There is one thing I know about mothers.  When we get talking about our birth stories, we can talk all day.  Part of that is the intensely pivotal aspect of the experience.  It is responsible for introducing us to the love(s) of our life.  But there is another side to it.  It is often a highly traumatizing experience.  It is invasive in every way.  Our boundaries and rights fly out the window as soon as we enter that hospital.  It too often becomes a medical procedure with little respect for anything the mother may be experiencing.  So talking about our birth stories becomes a way of healing the trauma of it.  Since we weren’t heard during our experience, we need to be heard afterwards.  That’s why I never interrupt a mother talking about her birth story.

Interestingly, I have never written about mine on my blog.  Initially I thought that was weird, but maybe it felt too vulnerable.  Maybe I never processed it.  Maybe I didn’t want to be judged about it (but that has rarely stopped me).  I have come to understand my birth story as a retraumatization in so many ways.  But while I was experiencing it, I didn’t know it.  I was completely shut down.  And unfortunately, I think that has been the case for many survivors of complex trauma.  We don’t know we are being retraumatized, so we think everything is okay.  But it’s not okay.  So I’ll share my story with you today.

My sexual trauma was severe.  It started at a very young age.  It may be obvious that I had many difficult fertility issues standing in the way of getting pregnant.  Even though my anxiety and depression were a problem, I saw these physical issues as much more debilitating because they were a constant reminder that something was wrong with me.  And that was always the message when I was growing up.  My vulvodynia made sexual intimacy and doctor’s visits extremely painful.  And my amennorhea was so severe, I could not get a period without medicine.  There would be no way to get pregnant without medical assistance.  But I got lucky.  My ovaries went crazy in the first month of fertility treatments.  They went so crazy, I was in pain.  I suffered with ovarian hyperstimulation syndrome which made me look 4 months pregnant.  But as long as my uterus cooperated, pregnancy was highly likely, maybe a bit too likely.  After some miscommunication between the doctor’s, I was given the green light to try.  To everyone’s shock and dismay, I became pregnant with seven embryos.  There was panic all around me.  But I felt nothing.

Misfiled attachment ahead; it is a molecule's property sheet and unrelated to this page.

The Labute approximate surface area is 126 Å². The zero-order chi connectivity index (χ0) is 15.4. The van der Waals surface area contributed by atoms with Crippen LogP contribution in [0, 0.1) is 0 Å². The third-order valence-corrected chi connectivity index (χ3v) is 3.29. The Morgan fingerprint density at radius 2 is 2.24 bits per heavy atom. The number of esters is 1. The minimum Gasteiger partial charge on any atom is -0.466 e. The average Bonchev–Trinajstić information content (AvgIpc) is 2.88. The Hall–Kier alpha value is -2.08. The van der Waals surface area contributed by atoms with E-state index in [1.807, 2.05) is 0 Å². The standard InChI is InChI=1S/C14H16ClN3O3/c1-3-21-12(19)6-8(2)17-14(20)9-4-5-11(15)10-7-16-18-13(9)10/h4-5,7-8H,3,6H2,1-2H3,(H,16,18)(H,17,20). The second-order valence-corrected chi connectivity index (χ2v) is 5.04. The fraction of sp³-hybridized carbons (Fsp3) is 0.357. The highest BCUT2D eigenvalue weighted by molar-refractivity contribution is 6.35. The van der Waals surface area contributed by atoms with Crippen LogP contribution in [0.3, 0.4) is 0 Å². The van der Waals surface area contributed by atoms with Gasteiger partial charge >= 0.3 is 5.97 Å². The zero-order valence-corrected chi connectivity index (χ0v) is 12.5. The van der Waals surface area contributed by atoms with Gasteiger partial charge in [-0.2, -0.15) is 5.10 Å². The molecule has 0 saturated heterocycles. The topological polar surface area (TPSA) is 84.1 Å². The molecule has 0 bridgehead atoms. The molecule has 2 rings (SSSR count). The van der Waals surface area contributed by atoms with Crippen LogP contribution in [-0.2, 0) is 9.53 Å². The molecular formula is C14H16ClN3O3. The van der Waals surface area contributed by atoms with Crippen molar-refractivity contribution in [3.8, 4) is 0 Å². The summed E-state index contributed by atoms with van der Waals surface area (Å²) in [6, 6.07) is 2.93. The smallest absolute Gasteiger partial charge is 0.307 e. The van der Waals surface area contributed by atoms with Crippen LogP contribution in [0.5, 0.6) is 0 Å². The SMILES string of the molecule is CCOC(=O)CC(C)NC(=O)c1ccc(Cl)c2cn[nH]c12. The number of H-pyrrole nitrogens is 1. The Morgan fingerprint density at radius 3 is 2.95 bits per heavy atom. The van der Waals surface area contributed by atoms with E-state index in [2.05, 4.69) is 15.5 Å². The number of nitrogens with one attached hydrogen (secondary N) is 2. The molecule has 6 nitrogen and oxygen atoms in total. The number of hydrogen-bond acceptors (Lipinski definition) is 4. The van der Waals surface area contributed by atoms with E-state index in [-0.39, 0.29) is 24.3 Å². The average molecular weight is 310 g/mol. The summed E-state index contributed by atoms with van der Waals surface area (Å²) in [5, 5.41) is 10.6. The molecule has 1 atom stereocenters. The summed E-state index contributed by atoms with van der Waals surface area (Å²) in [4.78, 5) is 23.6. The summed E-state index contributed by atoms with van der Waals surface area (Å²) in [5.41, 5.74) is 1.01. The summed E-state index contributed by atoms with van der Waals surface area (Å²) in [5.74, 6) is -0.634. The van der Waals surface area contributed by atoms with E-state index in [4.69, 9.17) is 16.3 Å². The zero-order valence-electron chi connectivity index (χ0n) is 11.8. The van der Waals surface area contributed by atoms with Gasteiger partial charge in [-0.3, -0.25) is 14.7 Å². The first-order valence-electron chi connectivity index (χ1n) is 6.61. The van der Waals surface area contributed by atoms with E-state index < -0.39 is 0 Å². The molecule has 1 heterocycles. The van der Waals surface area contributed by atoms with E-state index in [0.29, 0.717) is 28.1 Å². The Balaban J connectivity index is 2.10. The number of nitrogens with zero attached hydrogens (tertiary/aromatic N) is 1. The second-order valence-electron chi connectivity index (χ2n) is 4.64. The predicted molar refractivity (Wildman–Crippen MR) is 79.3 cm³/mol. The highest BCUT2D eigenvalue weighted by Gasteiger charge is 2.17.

I was referred to a perinatologist.  We sat in his office planning what to do next.  He showed me pictures of a cat’s uterus and compared it with a human’s uterus.  He explained why humans can’t have “litters”.  He explained I didn’t really have the “body constitution to support extreme multiples”.  We spent most of our time examining the risks in having triplets versus twins.  I was shocked to learn there was a HUGE difference.  We waited until I was 14 weeks.  Honestly, we were hoping a few might pass on their own, especially the little one.  But no.  I was inundated with hyperemesis gravidarum.  I couldn’t hold down much food.  But nobody left.  They all hung in there.  And at 14 weeks, I underwent a reduction to twins.  The doctor said I was a “stellar” patient.  He had never worked with someone so calm about the whole thing.  A few weeks later, we found out we were having a boy and a girl.  Everyone was ecstatic.  But I felt nothing.